Growing human organs to ease the deadly shortages facing patients desperate for transplants. Deploying organic molecules to store a million times more data than silicon can. Harnessing the unused processing power on your desktop to attack gigantic computational problems, from genetic analysis to spotting hidden customer trends. Massively expanding the data capacity of optical networks to turbocharge the information superhighway. Modifying plants to grow cheap, lifesaving vaccines.
If these sound like far-out, grandly ambitious ideas-well, they are. But they may touch your life sooner than you think, since all of these conceptions are close enough to reality to have received patents in the year 2000. And, as a result of this combination of sweeping vision and nitty-gritty reality, they've been selected by the editors of Technology Review for "5 Patents to Watch," a special section highlighting some of last year's most intriguing and potentially world-changing patents.
Of course, we cannot say with certainty which of the 182,223 patents issued last year by the U.S. Patent and Trademark Office will prove to be the most significant in the long run. And the insiders in this game know that. When Technology Review asked MIT Technology Licensing Office director Lita Nelsen to help pinpoint last year's most significant patents, she just chuckled: "You want to borrow my dart board?"
That didn't stop us, though. And we didn't use her dart board, either. Instead, we established some solid criteria that made the task manageable. The patents we chose had to be at the cutting edges of important fields. They had to go beyond scientific advances to represent technological trends with the potential to transform existing businesses or create new industries.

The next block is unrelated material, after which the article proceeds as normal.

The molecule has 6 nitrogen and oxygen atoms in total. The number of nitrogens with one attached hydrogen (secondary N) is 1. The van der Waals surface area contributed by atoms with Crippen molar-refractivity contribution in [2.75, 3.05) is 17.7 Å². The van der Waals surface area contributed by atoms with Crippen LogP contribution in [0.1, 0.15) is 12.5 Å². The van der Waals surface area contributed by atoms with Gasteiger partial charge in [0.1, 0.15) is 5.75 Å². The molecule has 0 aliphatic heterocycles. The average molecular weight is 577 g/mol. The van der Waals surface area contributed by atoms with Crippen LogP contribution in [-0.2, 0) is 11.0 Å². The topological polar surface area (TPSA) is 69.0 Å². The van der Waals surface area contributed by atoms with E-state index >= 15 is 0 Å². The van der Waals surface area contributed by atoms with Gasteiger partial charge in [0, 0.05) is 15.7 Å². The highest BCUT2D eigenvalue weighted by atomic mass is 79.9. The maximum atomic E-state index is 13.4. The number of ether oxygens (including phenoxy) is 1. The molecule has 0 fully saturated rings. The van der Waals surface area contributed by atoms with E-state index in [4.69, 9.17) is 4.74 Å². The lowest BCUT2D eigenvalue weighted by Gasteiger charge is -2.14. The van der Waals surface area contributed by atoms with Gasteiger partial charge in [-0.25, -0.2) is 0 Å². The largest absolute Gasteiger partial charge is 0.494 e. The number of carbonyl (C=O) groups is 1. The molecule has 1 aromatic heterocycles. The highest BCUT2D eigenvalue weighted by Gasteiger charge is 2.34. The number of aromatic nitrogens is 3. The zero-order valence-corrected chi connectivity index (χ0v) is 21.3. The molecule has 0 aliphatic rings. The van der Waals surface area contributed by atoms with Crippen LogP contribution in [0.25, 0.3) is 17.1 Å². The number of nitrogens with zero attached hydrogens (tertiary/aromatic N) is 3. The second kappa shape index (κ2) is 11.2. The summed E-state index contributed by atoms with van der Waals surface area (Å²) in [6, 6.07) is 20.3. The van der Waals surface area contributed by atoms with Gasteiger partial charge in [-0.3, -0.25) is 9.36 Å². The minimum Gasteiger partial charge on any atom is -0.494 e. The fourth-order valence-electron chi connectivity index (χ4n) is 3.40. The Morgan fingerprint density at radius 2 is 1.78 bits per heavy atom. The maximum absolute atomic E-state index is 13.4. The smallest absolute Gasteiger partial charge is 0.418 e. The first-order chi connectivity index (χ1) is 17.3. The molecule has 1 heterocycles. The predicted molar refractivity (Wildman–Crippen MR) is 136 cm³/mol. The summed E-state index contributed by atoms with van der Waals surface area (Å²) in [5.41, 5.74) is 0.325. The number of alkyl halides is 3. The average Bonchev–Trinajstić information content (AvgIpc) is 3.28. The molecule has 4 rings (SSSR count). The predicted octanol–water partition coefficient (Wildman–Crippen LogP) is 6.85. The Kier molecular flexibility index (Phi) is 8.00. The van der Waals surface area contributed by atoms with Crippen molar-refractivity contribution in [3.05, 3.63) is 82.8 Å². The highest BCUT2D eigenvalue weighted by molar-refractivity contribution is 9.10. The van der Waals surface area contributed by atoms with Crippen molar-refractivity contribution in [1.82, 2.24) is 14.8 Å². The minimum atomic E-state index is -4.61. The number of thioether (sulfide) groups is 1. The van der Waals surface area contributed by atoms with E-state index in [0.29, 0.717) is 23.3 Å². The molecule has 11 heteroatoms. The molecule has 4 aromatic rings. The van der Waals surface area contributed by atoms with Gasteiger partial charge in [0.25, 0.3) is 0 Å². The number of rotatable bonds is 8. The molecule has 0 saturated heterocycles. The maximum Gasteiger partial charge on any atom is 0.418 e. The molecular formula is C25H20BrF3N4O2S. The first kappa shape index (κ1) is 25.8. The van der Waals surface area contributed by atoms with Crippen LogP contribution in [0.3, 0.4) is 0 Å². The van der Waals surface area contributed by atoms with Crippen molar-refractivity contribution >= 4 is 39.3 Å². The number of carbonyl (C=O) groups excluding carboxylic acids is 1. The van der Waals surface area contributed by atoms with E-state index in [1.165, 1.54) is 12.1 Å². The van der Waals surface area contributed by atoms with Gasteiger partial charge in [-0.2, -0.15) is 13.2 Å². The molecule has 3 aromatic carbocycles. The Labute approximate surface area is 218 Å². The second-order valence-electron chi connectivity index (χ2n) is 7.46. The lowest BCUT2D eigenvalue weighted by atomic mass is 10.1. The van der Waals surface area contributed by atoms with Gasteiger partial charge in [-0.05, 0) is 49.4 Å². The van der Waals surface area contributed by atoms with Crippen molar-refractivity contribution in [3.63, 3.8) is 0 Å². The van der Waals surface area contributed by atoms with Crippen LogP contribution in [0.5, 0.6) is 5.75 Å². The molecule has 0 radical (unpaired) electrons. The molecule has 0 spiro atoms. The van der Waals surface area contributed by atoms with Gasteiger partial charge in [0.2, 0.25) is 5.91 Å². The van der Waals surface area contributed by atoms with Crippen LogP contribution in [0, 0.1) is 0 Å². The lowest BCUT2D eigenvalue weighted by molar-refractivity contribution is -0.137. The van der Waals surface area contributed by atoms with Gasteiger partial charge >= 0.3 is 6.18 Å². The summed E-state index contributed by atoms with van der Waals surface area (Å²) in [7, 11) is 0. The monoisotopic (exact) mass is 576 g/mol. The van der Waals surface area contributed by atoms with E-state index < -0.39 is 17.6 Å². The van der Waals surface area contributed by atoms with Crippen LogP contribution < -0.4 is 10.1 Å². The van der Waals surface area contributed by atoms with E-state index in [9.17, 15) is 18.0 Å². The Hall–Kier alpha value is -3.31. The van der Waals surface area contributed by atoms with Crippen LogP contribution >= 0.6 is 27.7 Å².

Each of the final five is at the center of a current technology hotbed. Many others are working in each of these fields. Therefore, we decided to put our selections in context by showcasing other notable predecessor, rival or complementary patents. These appear in tables accompanying the patents' descriptions.
Joining the section on 5 Patents to Watch, you'll find our second annual Patent Scorecard, which tracks the U.S. patenting activity of 150 leading firms in eight key high-tech sectors (see "Companies Squeeze the Patent Pipeline," TR March/April 2000). By reading the five patent profiles and then reading the scorecard, you'll get both an in-depth look at some technology hot spots and a broad overview of patenting trends by industry. Let us know how you like it.